Her lawyer asked the seven men what compromise they were willing to offer, but none had even been prepared.  Nor did they allow Ms. Conant and her lawyer to present the compromise offer they had worked out.(14)  They simply insisted that she withdraw her case, reiterating that she “had no chance”.  One orchestra chairman, Deinhardt Goritski, pointedly stated, “Your nerves will never hold out”.

   

Twenty days later Mr. Goritski accused her of refusing to come to work, leading to a disciplinary inquiry in which she proved the accusation completely false.(15)  It was a war on her nerves.

 

 

What Is the Accusation?

 

Ms. Conant chose to go to court, and the first hearing on August 17, 1982 did not last long.  The judge could make no ruling because no specific or concrete criticism had been presented.(16)  The briefs, for example, should have been exact descriptions of problems in concerts.

 

In addition, they had not given her the legally required written warnings--which also should have contained specific criticisms.(17)  Judge Gick told the city lawyers to specify their accusations, and set another trial date for ten months later, June 16, 1983.

 

In their next writing to the court on February 3, 1983 the basis for the demotion that they gave sounds almost macho :

 

“The plaintiff does not possess the necessary physical strength to be a leader of the trombone section; she is not in the position to clearly lead the trombone group. Apart from that, she lacks the required empathy to translate the artistic wishes of the General Music Director” ( 18)

 

(Die Klagerin verfügt nicht über die physische erforderliche Kraft als Stimmführerin der Posaunen; sie ist nicht in der Lage, die Posaunengruppe eindeutig zu fuhren.  Im übrigen fehlt der Klagerin das erforderliche Einfuhlungsvermogen um die künstlerischen Vorstellungen des Generalmusikdirektors umzusetzen.)

 

In response to the accusations of inadequate physical strength it was necessary for Ms. Conant to receive testing at the Gautinger Lung Clinic.(l9)  She had to breathe inside a sealed cabin and have blood taken from her ear to see how efficiently her body absorbed oxygen.  She had to blow through numerous machines to measure the capacity of her lungs, and the speed at which she could inhale and exhale air.  She had to disrobe and let a doctor examine her rib cage and chest.  Afterwards a nurse asked her if she were an athlete.  The results were far above average.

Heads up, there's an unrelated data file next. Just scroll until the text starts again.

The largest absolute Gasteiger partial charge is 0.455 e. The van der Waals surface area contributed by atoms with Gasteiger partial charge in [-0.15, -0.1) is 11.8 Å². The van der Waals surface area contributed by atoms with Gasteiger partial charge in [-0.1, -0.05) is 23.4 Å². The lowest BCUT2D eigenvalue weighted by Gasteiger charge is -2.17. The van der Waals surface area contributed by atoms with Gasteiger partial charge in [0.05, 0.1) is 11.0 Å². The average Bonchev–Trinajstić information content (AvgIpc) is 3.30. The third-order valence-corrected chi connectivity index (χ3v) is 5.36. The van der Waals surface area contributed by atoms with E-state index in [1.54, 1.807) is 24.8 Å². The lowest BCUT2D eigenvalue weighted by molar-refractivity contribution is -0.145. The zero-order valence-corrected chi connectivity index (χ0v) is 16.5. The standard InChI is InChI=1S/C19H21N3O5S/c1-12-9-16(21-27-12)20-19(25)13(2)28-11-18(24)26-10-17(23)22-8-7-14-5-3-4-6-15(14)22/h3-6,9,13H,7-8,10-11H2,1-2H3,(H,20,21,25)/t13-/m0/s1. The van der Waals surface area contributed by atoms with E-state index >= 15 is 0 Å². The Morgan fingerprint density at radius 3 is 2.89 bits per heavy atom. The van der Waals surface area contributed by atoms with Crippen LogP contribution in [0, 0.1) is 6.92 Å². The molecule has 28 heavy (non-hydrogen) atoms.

At the second trial the city lawyers were accompanied by GMD Celibidache.  Again the briefs were without a single clear substantiated criticism.  The judge ruled testimony by the GMD was therefore pointless.(20)

 

The city argued, but the judge pointed out that in any case, it would be Celibidache’s word against the forty-three recognized musicians and testimonials from guest conductors that Ms. Conant had listed in her brief.(21)  The GMD, still unable to make a specific accusation, was furious.  On July 6, 1983, the administration wrote Ms. Conant a letter at the GMD’s request, stating that she was not even qualified to play second trombone.

 

On June 16, 1983 the court gave the city yet a third chance:

 

“The accused is once again requested to give details about the accusations made against the plaintiff with a presentation of the deeds and if possible also with the dates.”(22)

 

At the hearing on March 29, 1984 there were still no clear examples of Ms. Conant’s alleged weaknesses.  The court ruled in favor of Ms. Conant:

 

            “The suit is permissible because the change in work assignments, due to the lack of a substantiated argument, is unjustified.”

 

“The accused has not justified their demotion with facts, but rather generalized value judgments.”

 

“Above and beyond that, they do not say when (date) the alleged mistakes happened.  They also do not mention when the plaintiff was given a warning.”

 

“It is therefore not possible for the court to determine what the plaintiff did wrong, or determinable whether she took the alleged warnings to heart, or in other words, whether the mistakes were made again after the warning.”(23)

 

(“Die zulässige Klage ist begrundet, da die Änderung der Arbeitsbedingunen mangels substantierten Vortrags der Beklagten sozial ungerechtfertigt ist.”

 

“Die Beklagte fuhrt zu ihren Kundigungsvorwurfen im wesentlichen keine Tatsachen an, sondern lediglich pauschale Wertungen.”

 

“Sie fuhrt daruberhinaus nicht an, wann (Datum) der Klagerin die behaupteten Fehler unterlaufen seien.  Sie fuhrt weiterhin nicht an, wann die Klagerin abgemahnt worden sei.”

 

“Es ist somit fur das Gericht weder feststellbar, was die Klagerin falsch gemacht hat, noch feststellbar, ob sich die Klagerin die behaupteten Abmahnungen nicht zu herzen genommen hat, d.h. ob ein Wiederholungsfall nach der letzten Abmahnung vorgelegen hat.”)